I recently had a conversation with a representative from the American Lung Association (ALA) about what role they can play to better help lung cancer patients. During the conversation, I mentioned how angry many lung cancer advocates were over their recent campaign that showed someone climbing a mountain of cigarette butts.
The big lung cancer screening conundrum
I guess it is no surprise, given the uproar in the lung cancer community, that ALA was well aware that the campaign had struck a nerve with many. But, the representative said that the intent of the ad was to advise smokers and former smokers to get screened. And, it worked. There was an increase in the number of people who are eligible for screening who were tested. Some people who had no idea they had lung cancer learned they were sick with early-stage disease.
According to research published by the American Society of Clinical Oncology (ASCO), in 2016, only 1.9% of those eligible for lung cancer screening took advantage of it. Researchers concluded that "annual low dose CT scanning remains inadequate despite the time since implementation and potential to prevent thousands of lung cancer deaths each year." The report went on to say, "It remains unclear why the lung cancer screening rate is dramatically lower than other cancer screening modalities." Finally, researchers said, "Further initiatives are needed including awareness programs and mandating lung cancer screening as a national quality measure."1
Why aren't people getting screened?
As many of us who have lung cancer know, there are often no symptoms indicating you have the disease until it has reached late stage. Screening, however, can detect cancer long before any symptoms present themselves. When lung cancer is caught in its early stages, the five-year survival rate can be improved dramatically. In fact, according to ALA, as many as 90% of those diagnosed at an early stage may live at least five years post-diagnosis.2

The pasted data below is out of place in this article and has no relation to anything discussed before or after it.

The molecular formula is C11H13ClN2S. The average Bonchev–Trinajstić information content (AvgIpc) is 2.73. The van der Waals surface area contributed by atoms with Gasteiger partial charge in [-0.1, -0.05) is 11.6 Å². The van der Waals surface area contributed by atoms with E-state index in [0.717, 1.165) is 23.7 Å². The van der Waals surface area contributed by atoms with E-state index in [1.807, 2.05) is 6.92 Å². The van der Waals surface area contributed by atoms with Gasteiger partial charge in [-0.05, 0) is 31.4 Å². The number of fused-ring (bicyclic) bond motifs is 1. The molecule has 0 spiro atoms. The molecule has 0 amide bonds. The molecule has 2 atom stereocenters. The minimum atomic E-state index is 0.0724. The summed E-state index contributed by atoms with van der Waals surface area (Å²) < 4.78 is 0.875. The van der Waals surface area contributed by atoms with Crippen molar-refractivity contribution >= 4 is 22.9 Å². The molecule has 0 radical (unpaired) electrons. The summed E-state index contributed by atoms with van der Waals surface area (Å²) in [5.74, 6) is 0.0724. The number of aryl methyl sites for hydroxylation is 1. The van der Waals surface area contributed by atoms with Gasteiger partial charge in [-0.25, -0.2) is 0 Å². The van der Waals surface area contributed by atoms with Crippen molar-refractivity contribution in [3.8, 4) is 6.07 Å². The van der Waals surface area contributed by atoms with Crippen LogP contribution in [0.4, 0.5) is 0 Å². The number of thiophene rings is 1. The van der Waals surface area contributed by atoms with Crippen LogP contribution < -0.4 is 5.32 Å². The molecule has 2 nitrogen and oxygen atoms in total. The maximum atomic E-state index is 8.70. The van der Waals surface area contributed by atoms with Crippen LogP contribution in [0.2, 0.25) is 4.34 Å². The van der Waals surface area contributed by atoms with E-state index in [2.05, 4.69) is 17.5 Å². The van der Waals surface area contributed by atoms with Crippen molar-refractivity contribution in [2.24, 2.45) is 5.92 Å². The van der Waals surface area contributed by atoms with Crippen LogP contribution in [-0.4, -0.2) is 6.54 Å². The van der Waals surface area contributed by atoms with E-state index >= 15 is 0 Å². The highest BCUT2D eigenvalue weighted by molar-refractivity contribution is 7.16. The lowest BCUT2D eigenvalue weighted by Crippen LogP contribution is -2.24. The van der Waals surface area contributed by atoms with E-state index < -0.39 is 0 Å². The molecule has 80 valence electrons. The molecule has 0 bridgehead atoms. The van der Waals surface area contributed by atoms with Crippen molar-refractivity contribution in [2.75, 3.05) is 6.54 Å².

Lung cancer screening is recommended for "high risk" individuals: that is, anyone 55 to 80 years old who currently smokes or has smoked within the past 15 years the equivalent of 30 "pack years." Thirty pack years translates into a pack a day for 30 years, two packs a day for 15 years, and so on.
I think there are three (at least) primary reasons why people who qualify are not being screened. The first may be ignorance that there is even such a thing as lung cancer screening. The second is lack of availability of the low-dose CT scan machines. But the third, in my opinion, is fear. I think a lot of smokers are afraid to get the results of a scan, afraid to find out that they have cancer.
Creating an awareness message for everyone
Anyway, the way I see it, we are in a bit of a conundrum. Those never-smokers who have been diagnosed with lung cancer vehemently oppose advertisements that connect smoking to the disease. And I understand that. I hate that the general public and even medical personnel see lung cancer as solely a smoker's disease. It causes a lot of people to be misdiagnosed for many months and it helps perpetuate the stigma and it keeps our funding lower.
On the other hand, screening saves lives. It saves money, too, because it is a lot cheaper to treat a stage 1 lung cancer patient than it is a stage IV patient. And, one way or the other, smokers and former smokers need to get the word that screening is available, highly recommended, and can mean the difference in whether or not they survive a lung cancer diagnosis.
So, what's the answer? How do we get the word out without offending never-smokers who have been diagnosed with lung cancer?
Do you find that staying zen through your lung cancer diagnosis has helped you in your journey?